Psychoanalyst Susie Orbach is giving a whole slew of interviews to promote her new book Bodies. She makes some valid points — and some strange ones — about the relationship between capitalism, pop culture, and the body.
Perhaps Orbach's best ideas concern the ways we have come to look at our bodies. She tells Deborah Solomon at the Times,
What I am seeing is franticness about having to get a body. I wish we could treat our bodies as the place we live from, rather than regard it as a place to be worked on, as though it were a disagreeable old kitchen in need of renovation and update.
The idea of the body as a home to cherish, or at least to accept, flaws and all, seems radical, and, sadly, difficult to achieve. In the New York Press, Orbach offers some cultural reasons why it's so hard for us to think of our bodies as simply "the place we live":
[O]ur bodies have become a site for consumer activity. There are industries that are suggesting that our products should be our bodies. So we've got plastic surgery and cosmetic surgery. You've got a diet industry that's telling us to transform our bodies all the time even though if dieting really works, we would only have to do it one time. So dieting works on our failure.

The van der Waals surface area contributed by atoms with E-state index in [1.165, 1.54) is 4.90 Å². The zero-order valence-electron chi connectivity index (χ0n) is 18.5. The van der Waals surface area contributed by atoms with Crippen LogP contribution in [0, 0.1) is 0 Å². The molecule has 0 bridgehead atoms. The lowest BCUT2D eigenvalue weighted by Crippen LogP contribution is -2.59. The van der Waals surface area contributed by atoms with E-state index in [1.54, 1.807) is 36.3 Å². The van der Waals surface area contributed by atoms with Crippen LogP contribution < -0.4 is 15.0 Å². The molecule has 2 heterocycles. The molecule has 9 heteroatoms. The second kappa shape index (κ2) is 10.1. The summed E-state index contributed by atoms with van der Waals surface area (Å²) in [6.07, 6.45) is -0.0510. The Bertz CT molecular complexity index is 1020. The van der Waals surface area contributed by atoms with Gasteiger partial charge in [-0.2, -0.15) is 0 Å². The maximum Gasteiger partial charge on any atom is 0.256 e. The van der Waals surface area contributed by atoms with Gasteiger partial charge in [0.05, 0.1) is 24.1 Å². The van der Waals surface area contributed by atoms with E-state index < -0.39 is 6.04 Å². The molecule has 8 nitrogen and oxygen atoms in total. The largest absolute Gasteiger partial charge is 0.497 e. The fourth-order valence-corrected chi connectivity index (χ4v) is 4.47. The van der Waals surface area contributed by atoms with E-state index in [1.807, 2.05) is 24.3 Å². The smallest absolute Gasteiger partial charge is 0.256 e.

This idea of the body as product, something that you invest in and that pays off with praise and sexual attention, is all over women's magazines. Sometimes it's subtext and sometimes, as in a recent Marie Claire piece about getting plastic surgery to save your job, it's just plain text. Orbach seems spot-on so far, but things get a little weirder when she talks to the Daily Beast. She says,
When I wrote Fifi [Fat Is a Feminist Issue], I saw mental problems or social issues being acted out on the body, but I now think that every act of cutting, every eating problem or extreme surgical procedure can be seen as the body attempting to let its presence and the difficulties around it be known.
She also says that, "the body's problems are forcing themselves into consciousness and they may be undermining our feelings of safety." It's an interestingly holistic point of view, but it's strange to think of plastic surgery as something the body does to itself — unless Orbach sees low self-esteem as coming from the body. Of course, it's artificial to completely separate our brains from our bodies, but it's also hard to imagine cultural messages working directly on our thighs. Maybe we're being reductive, but when it comes to all the bad feelings men and women have about fat, age, height, and shape, we still blame brains.